This Week in Software Testing" podcast. We've changed up the format a few times, explored a number of different avenues, and seen our collective fortunes change considerably from when the idea was first proposed back in 2010, and when I signed on to actually produce the show.
Some things I've discovered along the way:
1. Perfection is asymptotic and impossible to achieve, but just a little bit of clean-up can reap tremendous benefits. The problem comes when we try to go beyond the basics. Stray "ums" and long spots of dead air are easy to achieve, and make a big difference when they are removed, but doing more advanced editing (re-sequencing, cutting phrases to make a more coherent flow, etc.) is really hard to get right. Voice inflection has a rhythm and a flow, and when that rhythm is broken, it's noticeable, possibly even more noticeable than the stray ums or stutters would be. Thus I've learned that, unless it's necessary (audio drop-outs or other actual "damage" or "distraction in the recording), "leave well enough alone" is a good rule of thumb.
2. Remote podcasts are the biggest headache. On one hand, it's great to get recordings of live environs that would be lost to time otherwise, but in some ways, it's tricky because it's hard to get a room balance unless you can plug into a sound board to record. Sometimes that's easy, sometimes not. Usually, Matt or I bring a portable MP3 recorder and we place it in a spot where it can pick up the audio. Sometimes we can extend them from a tripod or a stalk to get a live room feed, but more times than not, the answer is to place the recorder on the podium or table. Positive, it gets the center of the room and when the speaker is lined up, it's crisp and clear. If they pace the room (common with live speakers), we lose them when they are off-axis. Most frustrating is when they "palm the table" or place their hands on the podium. Yep, the recorder picks all that stuff up. If I'm lucky, they are between breaths or at pauses, meaning I can filter them out. If they are during their speaking, and it's an important point, there's nothing I can do but leave it in there and let the bumps and noises be.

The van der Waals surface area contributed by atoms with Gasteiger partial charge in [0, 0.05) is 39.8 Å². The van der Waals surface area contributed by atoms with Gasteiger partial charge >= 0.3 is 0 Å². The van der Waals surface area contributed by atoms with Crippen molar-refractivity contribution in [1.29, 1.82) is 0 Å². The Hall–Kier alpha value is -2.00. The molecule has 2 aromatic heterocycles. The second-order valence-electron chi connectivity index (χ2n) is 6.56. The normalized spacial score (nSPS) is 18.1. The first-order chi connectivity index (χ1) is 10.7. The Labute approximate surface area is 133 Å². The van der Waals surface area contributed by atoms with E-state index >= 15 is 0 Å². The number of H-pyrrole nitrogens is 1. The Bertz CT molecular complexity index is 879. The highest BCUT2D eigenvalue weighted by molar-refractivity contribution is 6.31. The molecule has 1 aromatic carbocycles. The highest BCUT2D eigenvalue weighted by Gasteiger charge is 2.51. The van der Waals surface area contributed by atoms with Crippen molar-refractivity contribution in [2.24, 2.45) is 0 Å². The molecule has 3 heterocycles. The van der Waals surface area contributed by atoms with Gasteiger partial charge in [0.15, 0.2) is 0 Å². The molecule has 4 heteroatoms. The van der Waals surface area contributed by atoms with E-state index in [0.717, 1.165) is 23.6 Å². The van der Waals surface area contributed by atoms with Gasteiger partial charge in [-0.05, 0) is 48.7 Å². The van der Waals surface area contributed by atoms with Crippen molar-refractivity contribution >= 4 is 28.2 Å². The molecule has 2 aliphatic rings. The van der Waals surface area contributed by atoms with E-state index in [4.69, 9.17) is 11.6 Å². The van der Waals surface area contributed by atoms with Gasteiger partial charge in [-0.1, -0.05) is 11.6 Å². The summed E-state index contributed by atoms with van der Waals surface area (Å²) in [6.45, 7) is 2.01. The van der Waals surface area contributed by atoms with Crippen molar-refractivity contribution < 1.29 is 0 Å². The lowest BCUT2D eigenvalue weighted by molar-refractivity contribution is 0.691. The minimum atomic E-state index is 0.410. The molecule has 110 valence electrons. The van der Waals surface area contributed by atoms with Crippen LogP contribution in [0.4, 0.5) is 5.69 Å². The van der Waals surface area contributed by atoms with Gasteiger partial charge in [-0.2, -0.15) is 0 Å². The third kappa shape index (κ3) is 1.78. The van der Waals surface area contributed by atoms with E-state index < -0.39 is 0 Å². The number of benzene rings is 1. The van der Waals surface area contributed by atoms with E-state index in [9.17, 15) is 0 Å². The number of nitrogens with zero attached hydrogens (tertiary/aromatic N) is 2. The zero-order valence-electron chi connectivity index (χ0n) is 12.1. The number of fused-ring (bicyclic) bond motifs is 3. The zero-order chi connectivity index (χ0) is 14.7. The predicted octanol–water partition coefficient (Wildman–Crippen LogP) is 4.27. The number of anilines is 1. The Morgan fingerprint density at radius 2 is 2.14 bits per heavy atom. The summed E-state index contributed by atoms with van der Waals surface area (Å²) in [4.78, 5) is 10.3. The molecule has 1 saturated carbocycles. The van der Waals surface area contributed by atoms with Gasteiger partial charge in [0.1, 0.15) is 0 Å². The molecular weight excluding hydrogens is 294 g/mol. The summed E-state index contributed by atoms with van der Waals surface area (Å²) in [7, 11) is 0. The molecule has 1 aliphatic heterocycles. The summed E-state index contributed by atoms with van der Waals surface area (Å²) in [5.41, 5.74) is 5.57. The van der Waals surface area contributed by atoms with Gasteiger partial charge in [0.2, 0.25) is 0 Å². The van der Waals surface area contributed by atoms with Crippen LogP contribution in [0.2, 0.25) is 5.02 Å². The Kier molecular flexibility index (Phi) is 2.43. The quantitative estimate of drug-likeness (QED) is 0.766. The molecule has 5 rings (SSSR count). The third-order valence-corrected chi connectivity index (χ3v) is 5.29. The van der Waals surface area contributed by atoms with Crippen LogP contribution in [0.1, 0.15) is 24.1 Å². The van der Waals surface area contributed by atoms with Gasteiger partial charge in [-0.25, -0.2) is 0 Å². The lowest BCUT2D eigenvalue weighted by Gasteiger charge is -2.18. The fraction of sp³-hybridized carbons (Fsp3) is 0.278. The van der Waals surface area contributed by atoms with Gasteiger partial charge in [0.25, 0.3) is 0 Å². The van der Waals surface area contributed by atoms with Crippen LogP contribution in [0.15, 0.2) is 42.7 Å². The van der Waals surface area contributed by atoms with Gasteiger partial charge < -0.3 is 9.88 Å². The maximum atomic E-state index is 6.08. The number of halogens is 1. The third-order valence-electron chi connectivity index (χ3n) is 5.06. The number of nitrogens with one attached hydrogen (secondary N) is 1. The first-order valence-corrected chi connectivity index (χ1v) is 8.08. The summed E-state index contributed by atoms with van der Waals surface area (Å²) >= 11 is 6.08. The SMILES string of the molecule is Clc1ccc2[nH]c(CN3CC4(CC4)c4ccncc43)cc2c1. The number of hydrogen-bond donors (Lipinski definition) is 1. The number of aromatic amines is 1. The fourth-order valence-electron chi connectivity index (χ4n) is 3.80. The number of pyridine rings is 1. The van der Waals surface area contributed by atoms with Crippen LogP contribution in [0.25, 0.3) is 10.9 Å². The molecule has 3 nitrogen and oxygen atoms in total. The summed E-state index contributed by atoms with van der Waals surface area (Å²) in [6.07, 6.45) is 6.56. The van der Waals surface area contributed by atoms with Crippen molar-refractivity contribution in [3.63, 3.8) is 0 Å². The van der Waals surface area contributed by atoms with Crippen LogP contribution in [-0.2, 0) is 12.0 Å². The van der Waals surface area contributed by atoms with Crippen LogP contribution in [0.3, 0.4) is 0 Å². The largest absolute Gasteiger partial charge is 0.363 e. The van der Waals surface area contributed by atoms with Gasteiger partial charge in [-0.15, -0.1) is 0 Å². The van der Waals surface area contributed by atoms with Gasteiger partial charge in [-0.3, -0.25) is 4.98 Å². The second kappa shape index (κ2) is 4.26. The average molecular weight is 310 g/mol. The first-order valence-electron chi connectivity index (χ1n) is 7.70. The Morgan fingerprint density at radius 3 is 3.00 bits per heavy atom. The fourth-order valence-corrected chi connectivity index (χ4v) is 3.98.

3. We do our group meeting calls on Skype, and most of the time, everyone comes in at a slightly different volume. That means that I have to do separation and mixing (really time consuming), or I do track segment amplification, trimming, leveling and normalization. While I haven't gotten to the point where I can do a totally automated "clean and level" with one take, it's gotten to the point where, after I do a course re-leveling of the audio and get most of the audio into a rough volume range, then I can run a number of scripted actions on the file and get the sound as level as possible. This used to take me 30 minutes on a given podcast. I've shortened this down to about ten minutes now.
4. I've experimented with five microphones since this process started, and I've concluded that the Blue Snowball and the Blue Yeti make for the best podcast microphones. They sound warm, they allow for different configurations, and the Snowball in the "Ringer" just plain looks cool. It reminds me of doing a radio show in the 1950s. Also, along with using the Blue Snowball mic, I have decided that 4:00 a.m. really is the best time to record my voice. It sounds way deeper and more sultry (like a real announcer) at that time of day, so it's become a habit to just record my vocal part then when possible. Later in the day, I'm a lot more high pitched and reedier.
So what do we have in store for the next 100 shows? I'm guessing a lot of topics that you all will find interesting, a mix of presentation styles, and hopefully an evolving and cleaner presentation, one that you will enjoy listening to for the next 100 episodes, or more :).